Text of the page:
My first few months of working with Django Rest Framework was a delight because so much functionality comes out of the box. For example, let's say you have a user model and you want to search for a user via their username. You can add this functionality by defining a filtering backend (in our case, using DRF's SearchFilter) and a search field specifying which field to search upon like this:
class UserViewSet(viewsets.ReadOnlyModelViewSet): queryset = User.objects.all() serializer_class = UserSerializer filter_backends = (filters.SearchFilter,) search_fields = ('username',)
Now if you want to search for users who’s username contains the word ‘john’ can just make GET request to the endpoint, /users?search=john.
Easy enough. But what if you want a single endpoint that will make queries over multiple models? Because the search functionality we just introduced is applied per view level, we have to make some slight customizations in order to get global search over many models.
Global Search Over Multiple Models
In this blog post we’ll base our example off the Snippets tutorial from the Django Rest Framework website. The snippets app lets a user create and save code snippets as well as highlight them. What we want to add is a custom endpoint that will search across all our user and snippet models and return our list of model instances that matches the input query. So, if we make a GET request on the endpoint /search/?query=your_query, it will search and return serialized json data from both the user and snippet models that will match our query.
Customizing Django Rest Framework
To begin, we’ve set up a basic /search/ endpoint that will list all our search results.
urlpatterns = patterns('', ... url(r'^search/$', GlobalSearchList.as_view(), name="search"), )
Then we built a GobalSearchList view set that returns the appropriate data. GlobalSearchList inherits from ListAPIView, one of many of DRF’s view classes, that provides us with a read-only endpoint on a collection of model instances. We define this collection within our get_queryset method. Within this method, we capture the query parameter and make two separate queries, filtering against fields in both our snippets and users model instances, and the results are then returned in a combined list.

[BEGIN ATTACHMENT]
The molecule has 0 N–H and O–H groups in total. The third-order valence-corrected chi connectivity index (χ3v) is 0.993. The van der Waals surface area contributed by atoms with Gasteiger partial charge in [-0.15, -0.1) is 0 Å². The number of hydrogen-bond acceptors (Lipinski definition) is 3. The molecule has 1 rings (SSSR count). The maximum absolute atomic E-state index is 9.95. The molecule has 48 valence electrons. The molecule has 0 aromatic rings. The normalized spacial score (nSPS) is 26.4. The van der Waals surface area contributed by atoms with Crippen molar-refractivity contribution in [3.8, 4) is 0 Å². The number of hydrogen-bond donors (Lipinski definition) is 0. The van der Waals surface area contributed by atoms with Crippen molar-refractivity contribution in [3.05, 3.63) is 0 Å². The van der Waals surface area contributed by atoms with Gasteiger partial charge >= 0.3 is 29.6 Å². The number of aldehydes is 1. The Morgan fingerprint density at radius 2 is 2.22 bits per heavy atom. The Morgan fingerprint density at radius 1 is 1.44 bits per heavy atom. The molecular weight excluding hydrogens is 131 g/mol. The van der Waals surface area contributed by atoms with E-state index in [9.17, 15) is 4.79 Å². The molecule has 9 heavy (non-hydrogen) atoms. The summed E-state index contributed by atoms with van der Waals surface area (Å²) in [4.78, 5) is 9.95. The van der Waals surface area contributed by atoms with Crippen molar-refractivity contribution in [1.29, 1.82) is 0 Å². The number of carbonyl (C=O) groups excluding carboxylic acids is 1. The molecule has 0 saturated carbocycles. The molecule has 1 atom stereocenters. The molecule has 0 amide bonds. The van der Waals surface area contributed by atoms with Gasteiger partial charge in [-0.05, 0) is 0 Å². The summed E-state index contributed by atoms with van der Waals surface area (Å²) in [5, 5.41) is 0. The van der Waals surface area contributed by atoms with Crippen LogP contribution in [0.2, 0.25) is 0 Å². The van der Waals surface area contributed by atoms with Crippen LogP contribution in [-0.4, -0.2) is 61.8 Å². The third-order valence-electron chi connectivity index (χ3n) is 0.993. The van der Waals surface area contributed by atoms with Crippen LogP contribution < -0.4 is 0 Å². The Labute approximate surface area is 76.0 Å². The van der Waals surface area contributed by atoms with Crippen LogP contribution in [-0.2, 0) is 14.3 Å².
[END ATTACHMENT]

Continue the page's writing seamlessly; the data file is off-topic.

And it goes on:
class GlobalSearchList(generics.ListAPIView): serializer_class = GlobalSearchSerializer def get_queryset(self): query = self.request.QUERY_PARAMS.get('query', None) snippets = Snippet.objects.filter(Q(code__icontains=query) | Q(highlighted__icontains=query) | Q(language__icontains=query)) users = User.objects.filter(username__icontains=query) all_results = list(chain(snippets, users)) all_results.sort(key=lambda x: x.created) return all_results
In the above example, you may have also noticed that we specified a custom serializer class called GlobalSearchSerializer. When we return our data from our GlobalSearchList viewset, it's important to apply the appropriate serializer to the model instances returned. We can customize this behavior by overriding the to_native method so that Snippet instances are serialized using a SnippetSerializer, and User instances are serialized using a UserSerializer.
Here’s an example of a global search serializer that may do this:
class GlobalSearchSerializer(serializers.ModelSerializer): class Meta: model = User def to_native(self, obj): if isinstance(obj, Snippet): serializer = SnippetSerializer(obj) elif isinstance(obj, User): serializer = UserSerializer(obj) else: raise Exception("Neither a Snippet nor User instance!") return serializer.data
If you'd like to follow along, you can start with the snippets tutorial from the Django Rest Framework website here.
Also, special thanks to Baylee for the original code and for being an amazing mentor.